Sanako is a Finnish Educational Tech company helping schools and language teachers to improve language teaching efficiency and results.
With customers in over 110 countries and users in over 50,000 classrooms, Sanako is well-positioned to understand the key challenges that language educators face in their daily teaching practice. Currently, engaging students and keeping them motivated to learn is a key focus for educators and they’re deploying a wide variety of different pedagogical approaches to keep lessons fresh and relevant.
One increasing popular model is CLIL or Content and Language Integrated Learning. This blog post explores how CLIL works and how educators can make the most of its unique approach. We’ll also explore how Sanako Connect can be powerfully deployed to support the full range of CLIL lesson activities.
What is CLIL?
Content and Language Integrated Learning, or CLIL, is an umbrella term which describes the teaching of subjects to students in a language that is not their own.
As such, it can be applied to learning formal curriculum subjects in a different language (e.g Maths in Finnish or Geography in Chinese), although our focus will be it’s application in language learning. In a CLIL language learning class, educators deliver all of the content in the target language and focus learning around a stand-alone topic such as cookery, cinema or literature.
In CLIL lessons, educators design tasks which allow learners to use their target language as they work through the new subject content. Educators are encouraged to see themselves as experts in their topic teaching a group of native speakers, without needing to translate or explain at every stage. In fact if students think that you’re actually delivering a cookery lesson in Japanese rather than a Japanese language class, then so much the better!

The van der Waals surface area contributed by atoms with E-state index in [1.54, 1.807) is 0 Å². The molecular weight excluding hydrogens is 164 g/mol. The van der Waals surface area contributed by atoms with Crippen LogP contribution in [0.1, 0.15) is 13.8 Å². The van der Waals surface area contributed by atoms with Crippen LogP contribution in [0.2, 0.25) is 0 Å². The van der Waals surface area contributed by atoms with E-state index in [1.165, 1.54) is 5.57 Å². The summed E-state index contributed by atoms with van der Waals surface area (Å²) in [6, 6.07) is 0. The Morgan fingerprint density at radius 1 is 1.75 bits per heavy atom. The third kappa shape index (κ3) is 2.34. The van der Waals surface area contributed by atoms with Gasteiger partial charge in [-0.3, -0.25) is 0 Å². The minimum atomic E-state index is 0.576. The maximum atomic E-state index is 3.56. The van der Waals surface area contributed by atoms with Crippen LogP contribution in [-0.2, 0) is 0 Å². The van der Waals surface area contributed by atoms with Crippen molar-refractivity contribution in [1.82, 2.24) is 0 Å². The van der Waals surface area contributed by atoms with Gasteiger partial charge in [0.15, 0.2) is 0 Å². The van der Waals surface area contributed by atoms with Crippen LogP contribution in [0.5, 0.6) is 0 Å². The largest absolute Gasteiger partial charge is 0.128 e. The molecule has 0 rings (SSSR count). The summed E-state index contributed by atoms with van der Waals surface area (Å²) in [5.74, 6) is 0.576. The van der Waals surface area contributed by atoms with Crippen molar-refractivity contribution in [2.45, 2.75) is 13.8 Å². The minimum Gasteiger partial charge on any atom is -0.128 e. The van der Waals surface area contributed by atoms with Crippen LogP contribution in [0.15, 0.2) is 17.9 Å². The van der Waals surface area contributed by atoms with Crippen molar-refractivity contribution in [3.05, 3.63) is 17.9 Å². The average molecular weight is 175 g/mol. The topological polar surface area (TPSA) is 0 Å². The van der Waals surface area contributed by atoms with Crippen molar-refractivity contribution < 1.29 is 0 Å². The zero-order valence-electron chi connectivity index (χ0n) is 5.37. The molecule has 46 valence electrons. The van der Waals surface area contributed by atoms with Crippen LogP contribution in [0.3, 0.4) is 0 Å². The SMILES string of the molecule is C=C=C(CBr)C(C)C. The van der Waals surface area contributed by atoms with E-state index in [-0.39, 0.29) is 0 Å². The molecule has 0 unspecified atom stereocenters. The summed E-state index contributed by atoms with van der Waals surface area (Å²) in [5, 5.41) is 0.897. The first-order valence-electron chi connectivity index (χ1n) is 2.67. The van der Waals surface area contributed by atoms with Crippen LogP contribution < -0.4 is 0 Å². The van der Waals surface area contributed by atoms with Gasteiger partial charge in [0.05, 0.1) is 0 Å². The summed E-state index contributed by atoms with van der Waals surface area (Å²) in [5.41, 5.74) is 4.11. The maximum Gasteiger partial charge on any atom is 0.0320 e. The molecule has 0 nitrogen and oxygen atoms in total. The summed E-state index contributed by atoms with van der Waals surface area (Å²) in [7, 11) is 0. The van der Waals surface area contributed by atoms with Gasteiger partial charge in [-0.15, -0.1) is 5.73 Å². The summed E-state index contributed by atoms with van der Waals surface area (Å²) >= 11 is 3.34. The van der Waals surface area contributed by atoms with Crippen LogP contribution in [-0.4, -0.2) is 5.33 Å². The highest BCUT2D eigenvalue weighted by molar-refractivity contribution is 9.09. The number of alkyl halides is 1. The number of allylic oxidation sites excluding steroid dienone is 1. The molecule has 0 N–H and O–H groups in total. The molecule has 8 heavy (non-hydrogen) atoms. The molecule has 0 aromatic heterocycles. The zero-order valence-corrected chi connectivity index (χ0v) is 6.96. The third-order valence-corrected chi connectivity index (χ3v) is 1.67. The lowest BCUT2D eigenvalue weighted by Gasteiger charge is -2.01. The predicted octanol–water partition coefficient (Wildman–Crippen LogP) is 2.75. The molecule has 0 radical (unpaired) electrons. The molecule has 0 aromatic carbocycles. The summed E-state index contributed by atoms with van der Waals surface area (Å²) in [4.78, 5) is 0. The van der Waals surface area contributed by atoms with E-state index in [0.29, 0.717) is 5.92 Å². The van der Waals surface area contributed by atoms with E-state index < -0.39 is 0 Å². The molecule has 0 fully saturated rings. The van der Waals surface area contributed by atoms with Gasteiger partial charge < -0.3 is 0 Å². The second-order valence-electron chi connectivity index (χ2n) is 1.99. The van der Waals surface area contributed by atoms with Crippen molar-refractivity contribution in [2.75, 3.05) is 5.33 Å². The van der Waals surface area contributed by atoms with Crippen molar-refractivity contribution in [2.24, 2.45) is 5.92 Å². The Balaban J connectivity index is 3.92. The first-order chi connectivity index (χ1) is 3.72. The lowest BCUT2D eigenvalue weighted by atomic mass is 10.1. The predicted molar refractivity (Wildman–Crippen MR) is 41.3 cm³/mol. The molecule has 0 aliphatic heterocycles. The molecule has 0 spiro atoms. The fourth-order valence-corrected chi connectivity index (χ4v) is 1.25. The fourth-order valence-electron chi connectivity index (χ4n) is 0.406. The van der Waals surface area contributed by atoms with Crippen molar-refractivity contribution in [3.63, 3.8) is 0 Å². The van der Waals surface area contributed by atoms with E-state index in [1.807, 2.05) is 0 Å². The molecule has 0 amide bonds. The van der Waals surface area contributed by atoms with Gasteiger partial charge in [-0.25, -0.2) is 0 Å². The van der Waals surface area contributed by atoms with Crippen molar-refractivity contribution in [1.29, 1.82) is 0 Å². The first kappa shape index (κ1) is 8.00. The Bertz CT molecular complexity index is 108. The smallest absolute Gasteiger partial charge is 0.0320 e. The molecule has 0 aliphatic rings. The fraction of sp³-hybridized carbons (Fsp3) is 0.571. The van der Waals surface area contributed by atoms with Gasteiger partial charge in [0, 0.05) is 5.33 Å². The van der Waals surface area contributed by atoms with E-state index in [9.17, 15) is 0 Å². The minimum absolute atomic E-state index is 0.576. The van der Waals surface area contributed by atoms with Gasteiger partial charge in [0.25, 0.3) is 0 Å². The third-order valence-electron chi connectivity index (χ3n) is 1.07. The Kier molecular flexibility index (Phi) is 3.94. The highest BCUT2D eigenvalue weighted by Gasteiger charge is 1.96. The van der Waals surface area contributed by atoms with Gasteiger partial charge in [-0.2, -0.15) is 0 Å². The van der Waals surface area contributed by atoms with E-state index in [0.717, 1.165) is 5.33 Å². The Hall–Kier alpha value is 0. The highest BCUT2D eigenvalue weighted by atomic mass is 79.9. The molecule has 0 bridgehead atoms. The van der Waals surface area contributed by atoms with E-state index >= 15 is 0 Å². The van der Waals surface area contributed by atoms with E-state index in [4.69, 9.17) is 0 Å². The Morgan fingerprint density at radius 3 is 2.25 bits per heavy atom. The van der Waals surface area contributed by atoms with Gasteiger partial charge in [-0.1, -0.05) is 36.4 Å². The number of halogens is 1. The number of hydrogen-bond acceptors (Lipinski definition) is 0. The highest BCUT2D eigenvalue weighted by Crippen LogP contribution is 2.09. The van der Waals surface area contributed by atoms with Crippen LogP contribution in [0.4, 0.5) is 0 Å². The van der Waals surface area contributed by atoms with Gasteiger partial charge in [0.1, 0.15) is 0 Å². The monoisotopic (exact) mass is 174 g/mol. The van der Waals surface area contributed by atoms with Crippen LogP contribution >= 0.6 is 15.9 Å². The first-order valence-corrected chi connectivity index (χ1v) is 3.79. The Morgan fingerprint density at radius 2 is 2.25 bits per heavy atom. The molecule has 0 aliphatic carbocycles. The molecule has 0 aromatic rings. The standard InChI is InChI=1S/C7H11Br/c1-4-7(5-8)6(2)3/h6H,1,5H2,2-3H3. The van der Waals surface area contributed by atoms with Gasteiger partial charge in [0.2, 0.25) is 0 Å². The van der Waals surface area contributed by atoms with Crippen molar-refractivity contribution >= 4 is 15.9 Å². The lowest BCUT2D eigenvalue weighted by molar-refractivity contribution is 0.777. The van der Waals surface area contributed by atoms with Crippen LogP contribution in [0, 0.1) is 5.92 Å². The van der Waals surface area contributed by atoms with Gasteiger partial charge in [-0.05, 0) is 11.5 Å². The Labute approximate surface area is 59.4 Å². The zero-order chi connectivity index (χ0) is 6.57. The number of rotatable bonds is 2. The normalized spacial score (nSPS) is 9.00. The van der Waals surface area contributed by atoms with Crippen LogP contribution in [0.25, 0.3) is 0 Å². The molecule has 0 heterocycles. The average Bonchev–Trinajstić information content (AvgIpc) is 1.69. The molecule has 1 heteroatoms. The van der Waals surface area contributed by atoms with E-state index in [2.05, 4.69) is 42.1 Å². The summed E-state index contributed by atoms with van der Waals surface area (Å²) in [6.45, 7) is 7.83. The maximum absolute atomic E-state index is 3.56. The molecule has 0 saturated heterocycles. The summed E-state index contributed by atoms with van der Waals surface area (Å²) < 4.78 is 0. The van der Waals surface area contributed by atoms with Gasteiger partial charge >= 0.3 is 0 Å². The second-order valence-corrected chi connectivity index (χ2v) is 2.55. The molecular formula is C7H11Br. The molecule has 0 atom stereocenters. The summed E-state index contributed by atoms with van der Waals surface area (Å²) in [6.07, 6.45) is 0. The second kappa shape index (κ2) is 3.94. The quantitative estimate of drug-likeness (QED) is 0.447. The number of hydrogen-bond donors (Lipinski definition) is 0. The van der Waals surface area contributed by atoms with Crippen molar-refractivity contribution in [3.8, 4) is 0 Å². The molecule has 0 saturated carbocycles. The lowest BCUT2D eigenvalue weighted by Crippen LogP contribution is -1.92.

The CLIL approach therefore has many advantages for both learners and educators.
Language is used to learn as well as to communicate
Fluency is more important than accuracy in CLIL lessons, which reinforce that making errors is a natural part of language learning
CLIL lessons closely reflect real-life scenarios or issues. These tend to naturally engage learners and increase their study motivation.
Lessons also usually focus on language acquisition rather than enforced learning or learning by rote techniques.
CLIL materials are often characterised by lots of visual resources and support to provide context and meaning. This allows lower level language learners to access higher level content.
Challenges associated with CLIL
In a recent post on the Sanako Language Ambassadors blog, Stavroula Aktypi identified a number of common challenges associated with delivering lessons using the CLIL approach. She noted that:
- It can be difficult for students at first as they may struggle to understand both language and lesson content.
- Delivering the lesson content might also require additional work by the educator to prepare suitable materials which aid understanding of key concepts.
- Educators will also need to carefully scaffold content to enable students to progress.
- More frequent questioning may also be required to ensure that students are learning/understanding and are on track.